Much of Kovalchuk’s work came during all-star weekend when he brought the two stars, both close friends of his, together off the ice. It was apparently Kovalchuk’s idea to have Malkin help Ovechkin with his props during the skills competition. All three of them went out for dinner after the skills competition and were seen partying together at a Montreal nightclub into the wee hours of the morning.
Kovalchuk downplayed his part in healing the rift between the two stars, saying the two players came together pretty much on their own.
“Those two guys are smart enough to do something like that by themselves,” Kovalchuk said. “They’re two great young players and sometimes miscommunications happen, but you have to get over it and that’s what they did. These guys have always been friends.”
It will be interesting to see how the relationship between the two evolves on the ice. Never one to shy away from the physical game, Ovechkin seems to ramp up his physical game even more against Malkin. The two, who were once good friends, have had a number of run-ins off the ice in the past.
It’s doubtful anyone had more fun during all-star weekend than Ovechkin did. However, he did suffer an embarrassing moment when cameras caught him looking at two attractive women on the JumboTron and saying “Wow!”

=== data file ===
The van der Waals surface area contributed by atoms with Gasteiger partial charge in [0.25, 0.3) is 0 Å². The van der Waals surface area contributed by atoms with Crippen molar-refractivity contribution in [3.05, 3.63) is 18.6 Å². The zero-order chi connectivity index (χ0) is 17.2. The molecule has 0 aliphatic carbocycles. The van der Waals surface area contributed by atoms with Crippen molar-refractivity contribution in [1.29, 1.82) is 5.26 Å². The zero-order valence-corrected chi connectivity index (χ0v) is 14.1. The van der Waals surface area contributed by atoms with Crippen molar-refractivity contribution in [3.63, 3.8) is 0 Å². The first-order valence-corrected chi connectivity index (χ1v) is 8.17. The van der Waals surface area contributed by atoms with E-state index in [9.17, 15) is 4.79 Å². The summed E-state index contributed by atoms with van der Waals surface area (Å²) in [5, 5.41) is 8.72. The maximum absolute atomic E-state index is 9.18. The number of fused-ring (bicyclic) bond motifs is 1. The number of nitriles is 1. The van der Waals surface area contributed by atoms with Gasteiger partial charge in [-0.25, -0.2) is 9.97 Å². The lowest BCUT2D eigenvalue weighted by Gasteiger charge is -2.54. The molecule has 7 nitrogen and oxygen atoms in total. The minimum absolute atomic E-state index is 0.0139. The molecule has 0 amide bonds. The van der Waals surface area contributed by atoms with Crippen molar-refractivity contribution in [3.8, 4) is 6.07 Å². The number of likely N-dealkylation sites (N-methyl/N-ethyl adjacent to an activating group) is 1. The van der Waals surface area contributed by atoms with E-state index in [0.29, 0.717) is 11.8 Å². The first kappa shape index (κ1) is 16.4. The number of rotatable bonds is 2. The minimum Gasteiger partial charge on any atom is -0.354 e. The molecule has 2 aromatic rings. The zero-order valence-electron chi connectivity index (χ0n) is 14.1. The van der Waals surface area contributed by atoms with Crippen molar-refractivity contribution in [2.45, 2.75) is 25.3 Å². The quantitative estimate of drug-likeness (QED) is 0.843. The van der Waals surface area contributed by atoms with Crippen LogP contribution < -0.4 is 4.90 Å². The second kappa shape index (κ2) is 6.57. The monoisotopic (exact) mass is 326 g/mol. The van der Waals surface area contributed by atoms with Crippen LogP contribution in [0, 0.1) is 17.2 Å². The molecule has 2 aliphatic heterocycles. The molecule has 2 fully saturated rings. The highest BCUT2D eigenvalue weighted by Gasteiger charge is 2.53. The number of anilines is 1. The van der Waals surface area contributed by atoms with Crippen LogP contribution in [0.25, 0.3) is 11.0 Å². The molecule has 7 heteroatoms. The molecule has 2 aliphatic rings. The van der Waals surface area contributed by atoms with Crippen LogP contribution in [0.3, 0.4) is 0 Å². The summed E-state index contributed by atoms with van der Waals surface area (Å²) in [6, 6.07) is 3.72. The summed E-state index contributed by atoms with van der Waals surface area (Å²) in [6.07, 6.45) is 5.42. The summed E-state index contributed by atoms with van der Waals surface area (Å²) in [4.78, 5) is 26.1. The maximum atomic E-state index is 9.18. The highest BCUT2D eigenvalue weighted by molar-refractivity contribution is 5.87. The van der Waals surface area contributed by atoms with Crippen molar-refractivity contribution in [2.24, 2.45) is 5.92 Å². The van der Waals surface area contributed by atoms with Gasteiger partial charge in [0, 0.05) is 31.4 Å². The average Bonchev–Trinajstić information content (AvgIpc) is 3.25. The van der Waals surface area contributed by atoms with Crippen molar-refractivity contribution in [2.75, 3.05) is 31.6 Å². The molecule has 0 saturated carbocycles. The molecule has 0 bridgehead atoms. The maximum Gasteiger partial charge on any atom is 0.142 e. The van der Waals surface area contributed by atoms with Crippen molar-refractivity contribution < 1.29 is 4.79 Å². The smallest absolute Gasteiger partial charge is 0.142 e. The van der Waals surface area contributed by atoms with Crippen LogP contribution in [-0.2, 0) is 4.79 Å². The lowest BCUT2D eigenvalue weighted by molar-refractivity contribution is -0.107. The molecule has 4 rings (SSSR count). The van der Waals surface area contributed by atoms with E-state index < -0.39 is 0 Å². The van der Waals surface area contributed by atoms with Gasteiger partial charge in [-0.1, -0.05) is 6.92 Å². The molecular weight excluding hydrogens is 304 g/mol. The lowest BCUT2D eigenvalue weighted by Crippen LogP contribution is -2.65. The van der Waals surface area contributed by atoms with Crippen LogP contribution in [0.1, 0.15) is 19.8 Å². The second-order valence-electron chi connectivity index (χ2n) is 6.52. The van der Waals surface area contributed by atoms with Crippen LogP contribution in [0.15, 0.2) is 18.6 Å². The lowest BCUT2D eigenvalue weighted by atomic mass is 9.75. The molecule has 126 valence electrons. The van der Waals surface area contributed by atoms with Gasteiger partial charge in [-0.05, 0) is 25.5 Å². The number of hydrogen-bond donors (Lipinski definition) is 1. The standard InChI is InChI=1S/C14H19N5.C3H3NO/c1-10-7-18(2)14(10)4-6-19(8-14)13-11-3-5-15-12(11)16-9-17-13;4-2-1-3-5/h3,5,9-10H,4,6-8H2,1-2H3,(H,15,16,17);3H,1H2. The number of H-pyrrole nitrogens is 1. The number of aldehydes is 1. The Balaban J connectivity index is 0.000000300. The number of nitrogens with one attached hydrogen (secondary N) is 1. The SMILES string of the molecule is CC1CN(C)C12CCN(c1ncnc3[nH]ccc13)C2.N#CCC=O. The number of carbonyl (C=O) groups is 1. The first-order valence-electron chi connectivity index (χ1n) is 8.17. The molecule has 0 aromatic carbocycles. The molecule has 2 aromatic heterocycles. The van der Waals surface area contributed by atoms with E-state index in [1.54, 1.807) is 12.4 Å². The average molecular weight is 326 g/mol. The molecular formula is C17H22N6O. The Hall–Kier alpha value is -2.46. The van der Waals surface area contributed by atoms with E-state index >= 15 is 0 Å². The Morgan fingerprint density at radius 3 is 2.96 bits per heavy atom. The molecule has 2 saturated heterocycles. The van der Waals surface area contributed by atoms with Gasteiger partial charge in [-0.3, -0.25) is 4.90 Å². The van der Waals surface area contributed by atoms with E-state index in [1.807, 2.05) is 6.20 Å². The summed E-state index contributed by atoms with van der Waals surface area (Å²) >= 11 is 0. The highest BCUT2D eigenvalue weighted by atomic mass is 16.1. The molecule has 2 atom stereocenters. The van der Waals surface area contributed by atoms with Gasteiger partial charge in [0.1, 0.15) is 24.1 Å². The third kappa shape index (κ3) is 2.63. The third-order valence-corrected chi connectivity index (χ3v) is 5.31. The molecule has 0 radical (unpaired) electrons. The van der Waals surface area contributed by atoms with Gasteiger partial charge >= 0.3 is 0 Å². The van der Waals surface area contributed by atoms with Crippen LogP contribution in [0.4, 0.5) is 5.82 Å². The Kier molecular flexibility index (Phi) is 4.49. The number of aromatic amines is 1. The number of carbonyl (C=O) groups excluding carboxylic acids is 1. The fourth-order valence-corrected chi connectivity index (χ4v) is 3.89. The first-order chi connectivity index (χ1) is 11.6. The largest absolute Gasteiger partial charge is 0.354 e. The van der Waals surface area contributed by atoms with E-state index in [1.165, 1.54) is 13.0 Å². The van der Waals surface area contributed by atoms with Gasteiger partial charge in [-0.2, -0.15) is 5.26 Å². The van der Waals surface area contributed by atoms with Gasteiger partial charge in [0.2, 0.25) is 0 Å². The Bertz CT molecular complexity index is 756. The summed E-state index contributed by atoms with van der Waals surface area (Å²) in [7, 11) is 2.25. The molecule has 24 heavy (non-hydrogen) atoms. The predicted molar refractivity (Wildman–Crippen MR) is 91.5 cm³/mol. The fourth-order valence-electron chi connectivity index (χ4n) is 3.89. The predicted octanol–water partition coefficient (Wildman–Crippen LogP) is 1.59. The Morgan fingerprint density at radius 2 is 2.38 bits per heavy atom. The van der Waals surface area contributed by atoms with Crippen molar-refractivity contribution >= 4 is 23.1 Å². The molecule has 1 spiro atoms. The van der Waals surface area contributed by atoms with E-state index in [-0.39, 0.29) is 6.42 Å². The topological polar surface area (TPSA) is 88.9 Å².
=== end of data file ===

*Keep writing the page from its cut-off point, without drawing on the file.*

When asked whether he was embarrassed, Ovechkin replied, “No, why would I be embarrassed? I saw two pretty girls. Why would I be embarrassed about that?”
LEGENDS ON DISPLAY
No team in the NHL trades upon its rich tradition and star quality the way the Montreal Canadiens do and no team treats its legends with more respect. And even the most jaded among us at the Bell Centre Sunday got a little weak in the knees when the Canadiens trotted out a lineup of former stars consisting of Serge Savard, Dickie Moore, Henri Richard, Jean Beliveau, Guy Lafleur and Yvan Cournoyer.
Think about it. If those six players divvied up all their Stanley Cup rings equally, each player would get eight of them and there would still be two left over.
Beliveau, who turns 77 this summer, still remains the most regal of Canadiens and the only former player who makes the author of this corner still stumble over his words.
Even though I wrote a book entitled Habs Heroes that ranked Maurice Richard the No. 1 Canadien of all-time, I secretly hoped our panel would pick Beliveau. After all, had Beliveau joined the Canadiens organization when they wanted him instead of waiting four years, and if he had continued his fine career for another couple of seasons, he would have the most Stanley Cups and all the franchise’s scoring records.
Beliveau spoke about the quality of play in the NHL since the lockout and he likes what he sees.
“When the NHL came back, the only thing I had concerns about was the shootout,” Beliveau said. “I didn’t think that was a good idea. But when I saw the enthusiasm from the fans for it, I changed my mind. I think it’s a great part of the game, but I’m glad they don’t do it in the playoffs.”
Ken Campbell, author of the book Habs Heroes, is a senior writer for The Hockey News and a regular contributor to THN.com. His blog appears Wednesday and Fridays and his column, Campbell’s Cuts, appears Mondays.